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Friday, August 18, 2017

Asteroid (2017 OC9) - an extinct QHC?

I wonder whether Hilda asteroid (2017 OC9) was once a comet.

Almost two months ago, there was a nice example of a Hilda asteroid that showed a cometary activity:

Cometary behaviour of Hilda asteroid  (457175)  2008 GO98
As described here by GAMP's (Gruppo Astrofili Montagna Pistoiese, i.e. Pistoia Mountains Astronomical Observatory - MPC code 104) member Paolo Bacci, on the night of July 3rd, 2017, Mt. Lemmon Survey (G96) found that a Hilda asteroid (457175)  2008 GO98, at the time with a brightness of ~16.5 mag, showed a widespread 7/8" coma and a tail with a length of ~15" with PA 260°. 

Observations were subsequently confirmed by the observatory of the Steward Observatory, Mt. Lemmon Station (I52).

The Minor Planet Center on the same day published MPEC 2017-N50, announcing the asteroid cometary activity.

From the Pistoia Mountain Astronomical Observatory (code MPC 104), GAMP members Paolo Bacci and Martina Maestripieri  captured 50  images of the asteroids and they found that the asteroid showed a diffused ~ 16'' arc coma and a long tail ~ 15.3" .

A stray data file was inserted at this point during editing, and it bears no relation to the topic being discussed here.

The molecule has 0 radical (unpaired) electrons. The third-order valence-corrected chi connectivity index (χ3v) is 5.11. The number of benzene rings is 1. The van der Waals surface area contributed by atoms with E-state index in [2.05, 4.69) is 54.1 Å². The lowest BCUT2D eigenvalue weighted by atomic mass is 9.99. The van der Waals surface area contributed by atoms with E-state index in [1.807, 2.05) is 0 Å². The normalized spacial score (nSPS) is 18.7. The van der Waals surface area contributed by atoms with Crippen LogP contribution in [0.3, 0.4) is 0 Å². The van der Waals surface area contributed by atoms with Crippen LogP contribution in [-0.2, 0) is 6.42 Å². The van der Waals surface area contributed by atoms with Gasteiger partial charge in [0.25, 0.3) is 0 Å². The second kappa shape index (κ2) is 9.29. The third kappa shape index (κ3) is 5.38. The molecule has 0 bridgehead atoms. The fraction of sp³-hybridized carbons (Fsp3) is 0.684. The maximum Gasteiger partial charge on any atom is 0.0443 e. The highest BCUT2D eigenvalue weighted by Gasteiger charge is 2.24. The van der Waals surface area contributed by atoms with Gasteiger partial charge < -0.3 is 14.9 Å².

This fact is not completely unexpected.

As described in the paper "Comet candidates among quasi-Hilda objects", there is a dynamical criteria to identify potential candidates in the unstable quasi-Hilda region, the so called Toth rule based on the calculation of horizontal and vertical components (k,h) of eccentricity in Lagrangian elements.

In that paper Asteroid (457175)  2008 GO98 was identified as a potential candidate.

More about the nature of this object can be found in this article  (thanks to David Rich for showing me his blog).

Hilda asteroid (2017 OC9)

It seems to me that this Hilda object satisfies the Toth rule so it might be a candidate to be an extinct comet .

I made a simulation using the Mercury6 simulator ("A Hybrid Symplectic Integrator that Permits Close Encounters between Massive Bodies''. Monthly Notices of the Royal Astronomical Society, vol 304, pp793-799.).

The object uncertainty is still extremely high (orbit condition code 9), so the simulation based only on the nominal parameters is far from being conclusive; anyway, just to have an idea of the possible behaviour, it seems that the object could have arrived from the outskirts of the solar system (100 AU) about 1,2 Millions years ago.

I would be interested to know from expert astromomers if this is a real possibility and if they think that this case deserves a deeper analysis when the orbit will be better known.

Kind Regards,
Alessandro Odasso

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